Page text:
For many football followers, possession statistics define which side dominated a game and which one was the weaker side.
A quote that seems deep and accurate, right?
Is it though..?
If you’re passing the ball around waiting for the referee to blow and preserve your result, aren’t you defending… your lead?
While it’s absolutely true that you can’t concede if you have the ball, it is up to how a team uses possession that defines how well they’re doing in a football match.
A common mistake made by football enthusiasts is considering attacking phases of play automatically a form of domination. However, a team that has the ball but can’t find solutions is most likely the one struggling.
So, although the team does have possession of the ball and is trying to attack, it does not mean they are controlling the game. In fact, some managers would rather give away the ball, sit back, and then hit on the counter.
In addition to the managers’ game plan, another parameter comes to cast a shadow of doubt on the relevance of possession statistics: their measurement.
As we will see in the next part, measuring possession can be done through different approaches and thus lead to different interpretations.
The Quantitative (IR)Relevance of Possession Stats
Before getting into analyzing the relevance of possession statistics, it is important to define what “possessions” means in football.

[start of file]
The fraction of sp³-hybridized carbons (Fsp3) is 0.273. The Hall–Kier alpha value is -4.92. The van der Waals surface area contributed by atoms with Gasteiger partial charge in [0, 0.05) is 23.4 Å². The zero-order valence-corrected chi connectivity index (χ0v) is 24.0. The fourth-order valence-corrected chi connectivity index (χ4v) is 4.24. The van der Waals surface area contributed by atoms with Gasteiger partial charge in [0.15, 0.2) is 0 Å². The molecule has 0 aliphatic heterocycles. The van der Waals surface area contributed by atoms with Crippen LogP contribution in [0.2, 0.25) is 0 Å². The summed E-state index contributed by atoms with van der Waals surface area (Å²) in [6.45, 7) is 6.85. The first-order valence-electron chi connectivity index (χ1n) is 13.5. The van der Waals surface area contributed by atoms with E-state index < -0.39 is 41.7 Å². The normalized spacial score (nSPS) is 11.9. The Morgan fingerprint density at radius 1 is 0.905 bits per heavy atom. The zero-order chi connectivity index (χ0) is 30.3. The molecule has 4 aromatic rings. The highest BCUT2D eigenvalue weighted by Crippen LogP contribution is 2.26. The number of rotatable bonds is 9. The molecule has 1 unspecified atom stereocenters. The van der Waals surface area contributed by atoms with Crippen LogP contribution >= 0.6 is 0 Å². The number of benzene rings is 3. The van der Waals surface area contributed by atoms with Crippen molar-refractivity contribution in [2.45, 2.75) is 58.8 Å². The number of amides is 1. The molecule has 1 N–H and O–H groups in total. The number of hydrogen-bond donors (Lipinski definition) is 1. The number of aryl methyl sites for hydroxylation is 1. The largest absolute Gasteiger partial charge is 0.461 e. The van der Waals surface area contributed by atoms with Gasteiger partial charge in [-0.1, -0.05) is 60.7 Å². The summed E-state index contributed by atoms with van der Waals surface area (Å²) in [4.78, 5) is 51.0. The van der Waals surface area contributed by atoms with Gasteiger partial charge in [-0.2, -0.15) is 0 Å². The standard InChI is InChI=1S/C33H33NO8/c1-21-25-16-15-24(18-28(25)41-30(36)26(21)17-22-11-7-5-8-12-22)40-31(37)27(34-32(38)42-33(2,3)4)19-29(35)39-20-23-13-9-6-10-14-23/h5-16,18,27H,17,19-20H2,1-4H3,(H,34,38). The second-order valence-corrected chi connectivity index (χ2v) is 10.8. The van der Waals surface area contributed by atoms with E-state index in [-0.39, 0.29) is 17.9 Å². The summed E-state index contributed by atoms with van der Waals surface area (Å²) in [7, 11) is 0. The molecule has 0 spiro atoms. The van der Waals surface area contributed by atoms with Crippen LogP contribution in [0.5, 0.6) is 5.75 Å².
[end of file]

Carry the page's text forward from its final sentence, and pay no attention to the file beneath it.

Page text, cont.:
Possession statistics are meant to reflect a team’s control over the ball over the course of a game. It is represented as percentages.
When comparing possession stats for the same game, the statistics can vary from one source to another by up to 5%. That is mainly since there isn’t only one way to calculate this particular statistic.
The three most used frameworks for calculating possession in a football game::
- The Chess Clock
- Total passes
- Opta’s “possessions” framework
Let’s break them down.
The Chess Clock Framework
As its name suggests, this system defines possession as the length of time members of a team have the ball. Once the ball is lost the team’s clock stops and their opponent’s starts. Just like in chess, possession is considered turns of play in this approach.
While this seems to be the most logical framework; the chess clock has however many limitations.
It can’t accurately calculate possession during challenges between two players where the ball changes possession many times in a brief instant. Additionally, it would also be inaccurate when it comes to situations like a series of blocked shots, a situation where the ball is completely out of play or in a static position for instance.